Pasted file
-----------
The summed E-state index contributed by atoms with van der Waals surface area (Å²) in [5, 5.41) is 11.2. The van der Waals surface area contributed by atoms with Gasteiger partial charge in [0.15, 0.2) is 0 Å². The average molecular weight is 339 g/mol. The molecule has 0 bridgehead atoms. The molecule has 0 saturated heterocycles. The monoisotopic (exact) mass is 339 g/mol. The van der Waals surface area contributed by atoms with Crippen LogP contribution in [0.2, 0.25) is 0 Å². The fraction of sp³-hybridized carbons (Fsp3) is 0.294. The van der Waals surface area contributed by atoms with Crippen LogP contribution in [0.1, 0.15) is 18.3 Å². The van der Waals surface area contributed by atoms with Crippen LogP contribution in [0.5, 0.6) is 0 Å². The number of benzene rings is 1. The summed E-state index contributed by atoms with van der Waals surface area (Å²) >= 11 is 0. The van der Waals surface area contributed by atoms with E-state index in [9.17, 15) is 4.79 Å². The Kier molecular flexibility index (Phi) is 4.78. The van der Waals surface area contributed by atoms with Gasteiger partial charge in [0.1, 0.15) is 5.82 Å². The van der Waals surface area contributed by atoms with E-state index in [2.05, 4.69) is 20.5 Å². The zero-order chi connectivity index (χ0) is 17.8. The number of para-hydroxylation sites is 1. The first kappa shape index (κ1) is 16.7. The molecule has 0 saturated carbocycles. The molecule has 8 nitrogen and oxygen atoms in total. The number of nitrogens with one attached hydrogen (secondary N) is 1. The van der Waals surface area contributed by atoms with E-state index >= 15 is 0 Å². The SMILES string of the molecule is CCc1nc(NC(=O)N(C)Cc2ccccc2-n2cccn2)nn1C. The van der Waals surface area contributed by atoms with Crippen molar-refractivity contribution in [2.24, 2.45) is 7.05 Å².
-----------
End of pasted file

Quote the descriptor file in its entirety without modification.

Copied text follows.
The summed E-state index contributed by atoms with van der Waals surface area (Å²) in [5, 5.41) is 11.2. The van der Waals surface area contributed by atoms with Gasteiger partial charge in [0.15, 0.2) is 0 Å². The average molecular weight is 339 g/mol. The molecule has 0 bridgehead atoms. The molecule has 0 saturated heterocycles. The monoisotopic (exact) mass is 339 g/mol. The van der Waals surface area contributed by atoms with Crippen LogP contribution in [0.2, 0.25) is 0 Å². The fraction of sp³-hybridized carbons (Fsp3) is 0.294. The van der Waals surface area contributed by atoms with Crippen LogP contribution in [0.1, 0.15) is 18.3 Å². The van der Waals surface area contributed by atoms with Crippen LogP contribution in [0.5, 0.6) is 0 Å². The number of benzene rings is 1. The summed E-state index contributed by atoms with van der Waals surface area (Å²) >= 11 is 0. The van der Waals surface area contributed by atoms with E-state index in [9.17, 15) is 4.79 Å². The Kier molecular flexibility index (Phi) is 4.78. The van der Waals surface area contributed by atoms with Gasteiger partial charge in [0.1, 0.15) is 5.82 Å². The van der Waals surface area contributed by atoms with E-state index in [2.05, 4.69) is 20.5 Å². The zero-order chi connectivity index (χ0) is 17.8. The number of para-hydroxylation sites is 1. The first kappa shape index (κ1) is 16.7. The molecule has 0 saturated carbocycles. The molecule has 8 nitrogen and oxygen atoms in total. The number of nitrogens with one attached hydrogen (secondary N) is 1. The van der Waals surface area contributed by atoms with E-state index >= 15 is 0 Å². The SMILES string of the molecule is CCc1nc(NC(=O)N(C)Cc2ccccc2-n2cccn2)nn1C. The van der Waals surface area contributed by atoms with Crippen molar-refractivity contribution in [2.24, 2.45) is 7.05 Å².